If you are working with open source or if you are going to open source a repository, you should ensure that none of your sensitive data (API Keys, Credentials, Passwords) can be accessed by anyone.
One thing that a lot of people forget, is that this information stay forever in your repository history, if you do not rewrite the history of your repository.
For instance, what usually happens is that you commit a file with sensitive information. In this Example I added accidentally my
ssh-key to the repo:
$ git commit -am 'init git repo' [master (root-commit) 917a1e1] init git repo 2 files changed, 52 insertions(+) create mode 100644 id_rsa create mode 100644 id_rsa.pub
After doing a couple of additions, working and editing, I realise that I should never have commited the
Alright, then I just do a simple
git rm --cached id_rsa and everything is back to normal. I also add this file to a .gitignore, so that this cannot happen in the future anymore.
(master) $ git rm --cached id_rsa rm 'id_rsa' (master) $ git status A .gitignore D id_rsa (master) $ git commit -am 'remove id_rsa' [master c69deb9] remove id_rsa 2 files changed, 1 insertion(+), 51 deletions(-) create mode 100644 .gitignore delete mode 100644 id_rsa
So if we now have a look in our commit list, we can still see our first commit where I added my ssh-key. If I checkout this commit, I still have the contents of my
(master) $ git log 917a1e1 - init git repo (24 minutes ago) <Sirko Sittig> (master) $ git checkout 917a1e1 ((detached from 917a1e1)) $ cat id_rsa -----BEGIN RSA PRIVATE KEY----- MIIJKQIBAAKCAgEAoequrqsM42na3OpvBFYOpqvzJumr3/kxJTuluXbPyJzVjMXf d/uhFUJgSqq4AJGOFLLPpQ+9jwfA+WraIxZ9R7p8LgpNdUwKsmGnUvofeD/9Rs1y YZO8EAjl1URLJ379nN+L5KKPS/48Q4iGp57iwuGzrXLHccLyW5+Z0iMuHlKBQzPx ...
To ensure that ALL of this data gets properly removed, I need to remove this file from all the commits in the repository with git filter-branch. The command
git rm --cached git rm docs is not sufficient in this case.
(master) $ git filter-branch --tree-filter 'rm -f id_rsa' HEAD Rewrite c69deb9779a30e6335ab1a8ac1a0825cfc9302e4 (6/6) Ref 'refs/heads/master' was rewritten
So far so good, but what about my other branches that have been created?
(master) $ git checkout new-feature
(new-feature) $ ls
drwxrwxr-x 3 sirko sirko 4096 Dec 31 13:20 ./
drwx------ 56 sirko sirko 12288 Dec 31 12:37 ../
drwxrwxr-x 8 sirko sirko 4096 Dec 31 13:20 .git/
-rw-rw-r-- 1 sirko sirko 3243 Dec 31 13:20 id_rsa
-rw-r--r-- 1 sirko sirko 748 Dec 31 12:41 id_rsa.pub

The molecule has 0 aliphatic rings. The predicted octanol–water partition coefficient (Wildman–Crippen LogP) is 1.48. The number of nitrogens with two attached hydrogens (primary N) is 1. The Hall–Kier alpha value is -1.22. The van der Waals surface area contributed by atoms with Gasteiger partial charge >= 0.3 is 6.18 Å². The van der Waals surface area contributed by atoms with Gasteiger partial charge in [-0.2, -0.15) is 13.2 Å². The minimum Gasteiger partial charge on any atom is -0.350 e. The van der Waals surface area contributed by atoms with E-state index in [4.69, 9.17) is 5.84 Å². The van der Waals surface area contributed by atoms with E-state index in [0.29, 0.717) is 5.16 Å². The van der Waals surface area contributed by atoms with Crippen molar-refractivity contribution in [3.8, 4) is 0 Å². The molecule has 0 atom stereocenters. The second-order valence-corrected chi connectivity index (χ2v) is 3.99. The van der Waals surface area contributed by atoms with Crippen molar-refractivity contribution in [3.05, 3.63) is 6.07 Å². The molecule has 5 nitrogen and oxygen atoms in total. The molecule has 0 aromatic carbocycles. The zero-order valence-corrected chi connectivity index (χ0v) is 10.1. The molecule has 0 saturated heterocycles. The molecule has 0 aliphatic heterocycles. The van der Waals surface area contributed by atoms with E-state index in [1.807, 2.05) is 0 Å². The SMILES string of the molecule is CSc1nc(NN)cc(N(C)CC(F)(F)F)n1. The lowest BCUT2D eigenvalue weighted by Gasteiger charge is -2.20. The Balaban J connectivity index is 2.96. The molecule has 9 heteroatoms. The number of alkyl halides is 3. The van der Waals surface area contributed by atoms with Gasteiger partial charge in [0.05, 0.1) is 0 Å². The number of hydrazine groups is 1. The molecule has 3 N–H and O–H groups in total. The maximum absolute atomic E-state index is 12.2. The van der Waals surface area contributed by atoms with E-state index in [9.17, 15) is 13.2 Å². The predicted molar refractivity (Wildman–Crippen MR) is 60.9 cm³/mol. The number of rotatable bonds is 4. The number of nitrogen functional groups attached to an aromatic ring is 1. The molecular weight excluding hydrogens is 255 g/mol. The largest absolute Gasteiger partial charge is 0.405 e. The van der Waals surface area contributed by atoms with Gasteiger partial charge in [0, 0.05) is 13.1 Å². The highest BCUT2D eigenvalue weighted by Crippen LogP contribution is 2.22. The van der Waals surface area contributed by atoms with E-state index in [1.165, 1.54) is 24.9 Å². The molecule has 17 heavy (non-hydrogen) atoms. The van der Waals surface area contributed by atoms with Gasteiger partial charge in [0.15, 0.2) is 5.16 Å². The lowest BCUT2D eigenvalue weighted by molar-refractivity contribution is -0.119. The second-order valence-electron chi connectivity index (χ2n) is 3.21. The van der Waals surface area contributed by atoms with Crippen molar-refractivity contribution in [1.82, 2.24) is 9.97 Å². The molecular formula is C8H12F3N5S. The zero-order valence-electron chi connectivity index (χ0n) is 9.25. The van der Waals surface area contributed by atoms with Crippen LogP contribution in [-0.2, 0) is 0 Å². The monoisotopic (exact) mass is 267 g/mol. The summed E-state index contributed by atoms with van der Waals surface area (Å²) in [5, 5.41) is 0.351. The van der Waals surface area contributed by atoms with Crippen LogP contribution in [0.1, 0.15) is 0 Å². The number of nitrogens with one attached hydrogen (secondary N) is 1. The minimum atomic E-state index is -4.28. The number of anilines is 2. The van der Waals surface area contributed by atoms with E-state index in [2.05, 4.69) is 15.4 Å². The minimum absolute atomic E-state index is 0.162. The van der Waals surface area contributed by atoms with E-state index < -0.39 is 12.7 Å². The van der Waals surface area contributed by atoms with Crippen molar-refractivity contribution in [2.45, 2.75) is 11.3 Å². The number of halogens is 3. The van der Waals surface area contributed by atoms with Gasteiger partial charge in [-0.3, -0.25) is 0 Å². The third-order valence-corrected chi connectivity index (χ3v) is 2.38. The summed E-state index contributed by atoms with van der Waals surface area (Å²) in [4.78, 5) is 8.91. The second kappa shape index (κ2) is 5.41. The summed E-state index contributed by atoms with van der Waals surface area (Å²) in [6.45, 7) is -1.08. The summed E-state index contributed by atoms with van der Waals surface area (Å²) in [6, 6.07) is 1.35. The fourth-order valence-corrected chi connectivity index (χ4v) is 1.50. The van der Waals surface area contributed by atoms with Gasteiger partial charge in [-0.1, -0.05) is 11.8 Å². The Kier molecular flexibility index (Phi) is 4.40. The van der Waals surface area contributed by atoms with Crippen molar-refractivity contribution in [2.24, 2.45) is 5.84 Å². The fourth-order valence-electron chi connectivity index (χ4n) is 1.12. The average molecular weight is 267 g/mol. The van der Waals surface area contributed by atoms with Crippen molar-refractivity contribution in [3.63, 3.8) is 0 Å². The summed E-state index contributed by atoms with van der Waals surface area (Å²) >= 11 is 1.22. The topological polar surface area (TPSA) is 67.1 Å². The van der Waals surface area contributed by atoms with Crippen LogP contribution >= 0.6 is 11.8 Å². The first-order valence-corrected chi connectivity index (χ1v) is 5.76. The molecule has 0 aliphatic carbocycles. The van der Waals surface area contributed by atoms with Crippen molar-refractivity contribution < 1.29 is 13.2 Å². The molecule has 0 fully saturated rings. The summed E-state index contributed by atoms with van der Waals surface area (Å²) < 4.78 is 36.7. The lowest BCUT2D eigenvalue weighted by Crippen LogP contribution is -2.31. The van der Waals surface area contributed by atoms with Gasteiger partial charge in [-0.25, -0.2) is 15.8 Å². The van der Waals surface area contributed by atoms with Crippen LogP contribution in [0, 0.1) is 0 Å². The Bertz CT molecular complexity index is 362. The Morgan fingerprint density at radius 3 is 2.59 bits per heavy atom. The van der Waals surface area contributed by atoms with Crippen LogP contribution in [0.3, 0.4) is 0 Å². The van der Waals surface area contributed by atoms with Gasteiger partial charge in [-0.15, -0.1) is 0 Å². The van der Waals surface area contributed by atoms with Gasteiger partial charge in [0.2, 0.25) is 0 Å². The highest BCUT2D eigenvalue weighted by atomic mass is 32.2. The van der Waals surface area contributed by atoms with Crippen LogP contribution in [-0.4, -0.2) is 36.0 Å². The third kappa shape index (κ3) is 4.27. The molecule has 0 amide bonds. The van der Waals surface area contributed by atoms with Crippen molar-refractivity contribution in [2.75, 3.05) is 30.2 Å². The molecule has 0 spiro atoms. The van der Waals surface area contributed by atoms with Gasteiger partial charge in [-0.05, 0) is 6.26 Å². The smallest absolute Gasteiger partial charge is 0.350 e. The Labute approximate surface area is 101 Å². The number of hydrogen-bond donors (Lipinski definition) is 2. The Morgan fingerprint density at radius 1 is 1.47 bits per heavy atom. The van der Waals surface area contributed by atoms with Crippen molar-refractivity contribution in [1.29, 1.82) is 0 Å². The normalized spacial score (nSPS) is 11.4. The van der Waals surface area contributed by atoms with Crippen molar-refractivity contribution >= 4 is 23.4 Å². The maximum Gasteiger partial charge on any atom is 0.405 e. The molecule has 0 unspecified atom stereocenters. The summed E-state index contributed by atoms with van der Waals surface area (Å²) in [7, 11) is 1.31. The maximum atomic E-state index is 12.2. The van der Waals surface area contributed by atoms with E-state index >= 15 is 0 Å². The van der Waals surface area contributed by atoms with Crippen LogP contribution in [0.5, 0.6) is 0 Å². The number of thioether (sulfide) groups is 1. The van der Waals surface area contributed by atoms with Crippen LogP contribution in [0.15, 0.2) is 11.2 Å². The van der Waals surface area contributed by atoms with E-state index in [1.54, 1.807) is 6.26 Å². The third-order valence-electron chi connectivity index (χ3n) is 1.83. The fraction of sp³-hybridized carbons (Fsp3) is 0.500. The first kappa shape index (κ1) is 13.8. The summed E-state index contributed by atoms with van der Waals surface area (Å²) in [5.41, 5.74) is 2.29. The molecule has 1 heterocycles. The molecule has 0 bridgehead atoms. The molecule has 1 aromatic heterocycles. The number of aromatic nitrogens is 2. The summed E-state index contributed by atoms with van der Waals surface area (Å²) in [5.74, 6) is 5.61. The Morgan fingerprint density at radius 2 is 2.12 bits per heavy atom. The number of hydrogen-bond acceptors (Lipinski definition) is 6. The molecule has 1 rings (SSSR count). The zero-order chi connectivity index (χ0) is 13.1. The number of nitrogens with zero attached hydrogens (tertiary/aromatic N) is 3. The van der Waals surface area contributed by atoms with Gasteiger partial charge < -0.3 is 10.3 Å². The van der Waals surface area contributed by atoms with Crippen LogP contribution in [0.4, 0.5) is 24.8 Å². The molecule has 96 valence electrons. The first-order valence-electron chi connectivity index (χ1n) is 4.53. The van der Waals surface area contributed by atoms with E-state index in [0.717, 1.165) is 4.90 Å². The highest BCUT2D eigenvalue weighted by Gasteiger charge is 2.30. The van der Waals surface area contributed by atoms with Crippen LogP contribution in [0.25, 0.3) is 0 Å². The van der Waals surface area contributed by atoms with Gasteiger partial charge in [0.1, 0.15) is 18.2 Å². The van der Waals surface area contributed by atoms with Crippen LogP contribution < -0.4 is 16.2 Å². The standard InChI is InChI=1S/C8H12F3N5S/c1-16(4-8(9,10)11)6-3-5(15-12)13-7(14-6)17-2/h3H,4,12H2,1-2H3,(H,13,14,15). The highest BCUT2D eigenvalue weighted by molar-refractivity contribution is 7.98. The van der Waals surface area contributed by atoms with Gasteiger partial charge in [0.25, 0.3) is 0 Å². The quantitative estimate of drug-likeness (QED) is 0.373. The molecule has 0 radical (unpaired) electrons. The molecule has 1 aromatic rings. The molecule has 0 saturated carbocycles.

-rw-rw-r-- 1 sirko sirko 64 Dec 31 13:20 my_document.txt
git filter-branch is applying this changes only to the current branch, which is actually not what I want. To make this work, it seems that I have to run
git filter-branch in every existing branch, which makes it pretty annoying. After reading more in the (git docs)[https://git-scm.com/docs/git-filter-branch], I found that I need to apply the
(master) $ git filter-branch --tree-filter 'rm -f id_rsa' HEAD --all Rewrite c69deb9779a30e6335ab1a8ac1a0825cfc9302e4 (7/7) Ref 'refs/heads/master' was rewritten WARNING: Ref 'refs/heads/master' is unchanged Ref 'refs/remotes/origin/master' was rewritten WARNING: Ref 'refs/remotes/origin/master' is unchanged Ref 'refs/remotes/origin/new-feature' was rewritten (master) $ git checkout new-feature (new-feature) $ ll total 44 drwxrwxr-x 3 sirko sirko 4096 Dec 31 13:41 ./ drwx------ 57 sirko sirko 12288 Dec 31 13:41 ../ drwxrwxr-x 8 sirko sirko 4096 Dec 31 13:41 .git/ -rw-rw-r-- 1 sirko sirko 748 Dec 31 13:41 id_rsa.pub -rw-rw-r-- 1 sirko sirko 64 Dec 31 13:41 my_document.txt
That seems to be exactly what I want and in the end I just need to
git push --all --force my changes. After doing this, all collaborators should dump their local versions and clone a fresh version from the origin.
Another alternative to working with
git filter-branch is BFG which has some more nifty features.
This tool provides some commands to completely remove big files as well as passwords from your Git history. Sadly I could not get it properly working, big files are still persistent as a git object and passwords can not be deleted because they are
protected by 'HEAD'. I could not really find a solution for these problems. Maybe you are more lucky!
The easiest and much simpler solution is to initialize a new git repository, after making sure to have all sensitive information removed. The downside is obviously the loss of the project's Git history.Read more »